Four years at Colby is often just not long enough.
As motivated as I was to move beyond Mayflower Hill upon graduation, reflection during the succeeding years reinforced the unique and finite opportunities Colby students have to embrace the immersive breadth of a liberal arts education. Fortunately for me, I was able to come back to Colby as a member of the faculty nine years after earning my degree.
In my 11 years in the Chemistry Department, my affection for this institution and for the liberal arts has deepened, and I often ponder classroom opportunities I missed that may have further broadened my perspective. For instance, my wife, an artist, challenges me in ways no problem in chemistry ever could. I always regretted not taking art history as a Colby student.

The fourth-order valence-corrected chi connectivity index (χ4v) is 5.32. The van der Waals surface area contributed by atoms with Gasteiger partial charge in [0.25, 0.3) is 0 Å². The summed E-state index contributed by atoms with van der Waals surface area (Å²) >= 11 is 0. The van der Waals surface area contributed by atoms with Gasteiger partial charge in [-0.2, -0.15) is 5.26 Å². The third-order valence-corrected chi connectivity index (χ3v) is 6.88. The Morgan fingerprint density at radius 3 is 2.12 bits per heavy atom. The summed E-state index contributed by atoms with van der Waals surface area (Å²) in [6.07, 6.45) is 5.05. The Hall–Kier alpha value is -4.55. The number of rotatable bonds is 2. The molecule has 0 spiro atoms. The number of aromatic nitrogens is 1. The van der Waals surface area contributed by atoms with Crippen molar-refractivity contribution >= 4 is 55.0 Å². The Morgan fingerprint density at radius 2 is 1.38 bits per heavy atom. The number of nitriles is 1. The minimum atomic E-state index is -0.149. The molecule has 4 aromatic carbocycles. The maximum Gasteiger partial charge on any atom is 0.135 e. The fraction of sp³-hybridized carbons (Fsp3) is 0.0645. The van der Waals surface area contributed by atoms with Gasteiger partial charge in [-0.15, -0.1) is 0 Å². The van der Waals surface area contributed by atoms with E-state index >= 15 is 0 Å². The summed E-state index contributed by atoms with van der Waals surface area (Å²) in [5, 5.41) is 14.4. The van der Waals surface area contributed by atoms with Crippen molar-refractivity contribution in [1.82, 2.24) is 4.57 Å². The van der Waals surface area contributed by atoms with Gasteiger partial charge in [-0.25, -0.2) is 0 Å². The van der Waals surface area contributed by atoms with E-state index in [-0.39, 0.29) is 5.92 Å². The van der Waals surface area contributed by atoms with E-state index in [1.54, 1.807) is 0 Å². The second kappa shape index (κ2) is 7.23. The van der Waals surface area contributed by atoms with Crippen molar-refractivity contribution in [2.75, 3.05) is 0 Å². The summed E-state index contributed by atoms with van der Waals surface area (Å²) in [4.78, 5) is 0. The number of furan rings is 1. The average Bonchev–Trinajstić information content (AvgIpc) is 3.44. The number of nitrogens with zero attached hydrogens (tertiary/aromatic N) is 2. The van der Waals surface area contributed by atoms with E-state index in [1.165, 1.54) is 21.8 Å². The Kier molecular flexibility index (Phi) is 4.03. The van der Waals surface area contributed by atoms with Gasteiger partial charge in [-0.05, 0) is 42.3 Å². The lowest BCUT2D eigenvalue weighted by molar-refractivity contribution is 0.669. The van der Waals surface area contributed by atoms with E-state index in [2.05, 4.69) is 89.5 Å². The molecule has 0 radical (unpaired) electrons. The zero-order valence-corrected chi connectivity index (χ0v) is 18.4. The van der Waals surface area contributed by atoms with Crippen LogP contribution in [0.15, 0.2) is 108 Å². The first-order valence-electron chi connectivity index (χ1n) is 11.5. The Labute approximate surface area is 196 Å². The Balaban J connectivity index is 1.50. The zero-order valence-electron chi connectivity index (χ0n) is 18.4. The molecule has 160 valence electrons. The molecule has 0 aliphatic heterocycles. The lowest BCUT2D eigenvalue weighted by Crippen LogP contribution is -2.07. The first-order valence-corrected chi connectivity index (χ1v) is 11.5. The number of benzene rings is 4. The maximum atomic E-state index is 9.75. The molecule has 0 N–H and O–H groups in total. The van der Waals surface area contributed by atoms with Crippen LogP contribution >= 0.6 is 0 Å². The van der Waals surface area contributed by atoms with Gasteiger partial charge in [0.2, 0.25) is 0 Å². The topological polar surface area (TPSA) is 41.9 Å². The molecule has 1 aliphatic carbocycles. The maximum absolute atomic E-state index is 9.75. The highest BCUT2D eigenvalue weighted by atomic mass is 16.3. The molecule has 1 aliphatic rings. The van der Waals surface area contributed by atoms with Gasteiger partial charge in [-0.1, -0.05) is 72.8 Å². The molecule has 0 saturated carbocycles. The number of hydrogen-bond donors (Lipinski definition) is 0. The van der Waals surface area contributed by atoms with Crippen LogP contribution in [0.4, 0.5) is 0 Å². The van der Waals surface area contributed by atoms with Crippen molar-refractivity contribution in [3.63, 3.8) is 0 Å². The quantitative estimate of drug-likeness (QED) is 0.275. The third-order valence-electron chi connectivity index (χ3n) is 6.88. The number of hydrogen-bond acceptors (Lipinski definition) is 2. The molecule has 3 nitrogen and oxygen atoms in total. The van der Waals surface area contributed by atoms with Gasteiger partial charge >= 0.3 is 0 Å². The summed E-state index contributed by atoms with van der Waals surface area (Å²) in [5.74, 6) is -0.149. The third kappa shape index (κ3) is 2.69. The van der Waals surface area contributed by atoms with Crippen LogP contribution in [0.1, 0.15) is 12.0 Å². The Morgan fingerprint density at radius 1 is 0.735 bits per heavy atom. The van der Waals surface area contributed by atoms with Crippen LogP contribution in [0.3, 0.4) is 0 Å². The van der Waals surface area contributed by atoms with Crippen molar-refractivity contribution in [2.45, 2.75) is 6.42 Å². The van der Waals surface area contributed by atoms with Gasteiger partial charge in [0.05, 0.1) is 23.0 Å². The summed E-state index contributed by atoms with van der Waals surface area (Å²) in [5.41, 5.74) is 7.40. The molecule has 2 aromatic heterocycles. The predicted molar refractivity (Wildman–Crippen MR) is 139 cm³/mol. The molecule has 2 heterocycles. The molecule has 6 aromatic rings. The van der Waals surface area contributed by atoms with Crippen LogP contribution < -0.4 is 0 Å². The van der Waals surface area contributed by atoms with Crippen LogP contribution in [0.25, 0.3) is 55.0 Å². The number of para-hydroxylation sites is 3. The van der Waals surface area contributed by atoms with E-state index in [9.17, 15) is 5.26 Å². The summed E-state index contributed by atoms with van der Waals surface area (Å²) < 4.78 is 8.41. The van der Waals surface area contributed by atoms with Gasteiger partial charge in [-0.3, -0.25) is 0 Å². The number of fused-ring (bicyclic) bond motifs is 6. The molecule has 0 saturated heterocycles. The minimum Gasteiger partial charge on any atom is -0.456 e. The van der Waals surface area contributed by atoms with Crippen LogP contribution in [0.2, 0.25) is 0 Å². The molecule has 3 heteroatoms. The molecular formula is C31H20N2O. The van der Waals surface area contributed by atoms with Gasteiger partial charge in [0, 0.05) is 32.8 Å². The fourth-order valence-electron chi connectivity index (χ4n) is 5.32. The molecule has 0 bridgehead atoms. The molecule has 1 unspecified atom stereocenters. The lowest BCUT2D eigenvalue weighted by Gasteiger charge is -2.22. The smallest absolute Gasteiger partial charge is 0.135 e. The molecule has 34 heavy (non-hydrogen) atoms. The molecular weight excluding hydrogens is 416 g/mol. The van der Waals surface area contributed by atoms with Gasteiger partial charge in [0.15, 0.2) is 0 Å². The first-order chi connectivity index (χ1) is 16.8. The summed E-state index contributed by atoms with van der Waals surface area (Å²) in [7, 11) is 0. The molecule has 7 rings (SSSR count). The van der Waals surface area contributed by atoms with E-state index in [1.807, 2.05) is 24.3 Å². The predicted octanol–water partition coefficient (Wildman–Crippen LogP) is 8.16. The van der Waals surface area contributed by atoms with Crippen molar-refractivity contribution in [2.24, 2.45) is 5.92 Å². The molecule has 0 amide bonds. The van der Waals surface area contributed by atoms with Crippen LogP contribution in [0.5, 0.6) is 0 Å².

Now on sabbatical, I’m furthering my chemistry research program investigating the mechanisms of action for an experimental anticancer agent. Concurrently, I am finally taking art history. My colleague, Professor Véronique Plesch in the Art Department, has been kind enough to allow me to audit her course, Survey of Western Art. Not only am I learning about the circular influence of creative expression and the human experience, I am reacquainting myself with the other half of the enterprise of teaching and learning. Professor Plesch is an engaging lecturer whose efforts have led me to appreciate everything from the 13th-century painter Cimabue (Giotto’s teacher in the Low Renaissance) to the Rococo period works of Jean-Honoré Fragonard. She is also fueling my love of teaching. I am confident that I will return to the front of the classroom with energy and open-minded perspective that only a liberal arts experience can inform.